The Saudi decision to open discussions with Russia for the purchase of its highly-sophisticated S-400 missile defense system holds enormous and disruptive consequences for the U.S. security strategy toward the Arab states of the Persian Gulf, if indeed it takes place. It also raises serious questions about what is happening in the longstanding U.S.-Saudi relationship to drive the Saudis to turn to Russia for their security.

The oldest foreign alliance Saudi Arabia has is with the United States dating back to the end of World War II. Russia, by contrast, has been a traditional enemy against whose policies and proxies in the Middle East and Afghanistan which Saudi Arabia has struggled doggedly to counter often alongside the United States. Today, however, Iran has replaced Russia as the Saudi nemesis, and the advent of Donald Trump to the presidency with his fiery anti-Iranian fulminations seemed to herald the dawn of a new and far closer era in U.S.-Saudi relations after President Obama’s efforts at a rapprochement with Tehran.

The question then is: why did the Saudis, already purchasing over $200 billion in U.S. arms and delighted with Trump as president, sign a Memorandum of Understanding (MOU) with the Russians to purchase the S-400 during King Salman’s ground-breaking visit to Moscow in early October? Given Trump’s apparently highly successful visit to Saudi Arabia in May, it is even more surprising that King Salman has opened the door only four months later to Russia becoming an important new partner in the kingdom’s defense alongside the United States.

It is certainly in keeping, however, with the ever-shifting alliances in the Middle East these days as the United States retrenches, Russia re-engages and three regional powers—Iran, Turkey and Saudi Arabia—search for allies wherever in their own scramble for primacy. There are three prior examples of the Saudis threatening to upend their partnership with the United States: the Saudi-led Arab oil boycott against America at the start of the 1973 Arab-Israeli war, the purchase of Chinese intermediate-range missiles in 1986, and the late King Abdullah’s threat in 2001 to end Saudi Arabia’s special relationship with the United States.

The United States has done more than any other country to help the Arab monarchies of the Persian Gulf stand up a collective defense against their oft-declared adversary, Iran. For decades, the Pentagon has pressed the six members of the Gulf Cooperation Council (GCC) to band together under a single, integrated, U.S.-built, missile defense shield to ward off any Iranian missile attack on their vital oil and gas facilities. Most of them have already purchased American-made Patriot missiles as a first step toward such a goal. Three of them, including Saudi Arabia now, are in the process of purchasing the second layer—Theatre High Altitude Area Defense (THAAD) missiles.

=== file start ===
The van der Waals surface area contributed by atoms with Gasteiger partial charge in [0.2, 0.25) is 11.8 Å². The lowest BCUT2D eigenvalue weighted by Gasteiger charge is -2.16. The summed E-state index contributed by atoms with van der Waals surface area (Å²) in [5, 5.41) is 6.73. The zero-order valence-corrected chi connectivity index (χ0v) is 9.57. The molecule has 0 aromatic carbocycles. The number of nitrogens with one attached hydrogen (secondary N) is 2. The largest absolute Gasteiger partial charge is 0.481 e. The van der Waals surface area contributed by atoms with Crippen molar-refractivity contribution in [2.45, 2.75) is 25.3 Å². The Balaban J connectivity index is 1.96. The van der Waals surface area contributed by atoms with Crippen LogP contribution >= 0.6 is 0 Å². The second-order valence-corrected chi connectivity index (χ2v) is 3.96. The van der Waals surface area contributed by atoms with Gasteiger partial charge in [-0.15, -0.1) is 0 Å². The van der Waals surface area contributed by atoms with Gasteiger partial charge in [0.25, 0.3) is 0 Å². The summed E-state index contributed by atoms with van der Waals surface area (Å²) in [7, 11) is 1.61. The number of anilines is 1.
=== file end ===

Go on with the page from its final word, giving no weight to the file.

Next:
But the Saudi purchase of the Russian S-400 air defense missile system would make impossible the integration and coordination of a common air defense system against Iran otherwise relying totally on American technology, experts and missiles.

It is of course possible the Saudis plan to install the Russian S-400 air defense system along their border with Yemen to cope better with increasingly longer-range missiles being fired by Iranian- backed Houthi rebels far into the kingdom. So far, Saudi Arabia has relied upon U.S.-provided Patriot missiles to intercept many but far from all of them. If installing the S-400 on the Yemen border is their intention, the Saudis would still be signaling their intent to move away from near total reliance on the United States for their security.

There are shades of present Saudi tactics in dealing with the United States in the 1988 Chinese “missile crisis” touched off by Washington’s refusal to sell the kingdom sophisticated American missiles. It began in the summer of 1985, when then Saudi ambassador to the Washington, Prince Bandar bin Sultan, flew to Beijing on the first of three secret missions to discuss the purchase of Chinese intermediate-range missiles after the Reagan administration turned down a Saudi request for nuclear-capable Pershing missiles. Only in early 1988 did the U.S. government discover that Saudi Arabia had not only purchased Chinese CSS-2 missiles but smuggled them into the kingdom without the CIA detecting their arrival. The discovery provoked a crisis of trust in U.S.-Saudi relations and brought Israel to the brink of launching an attack on Saudi Arabia.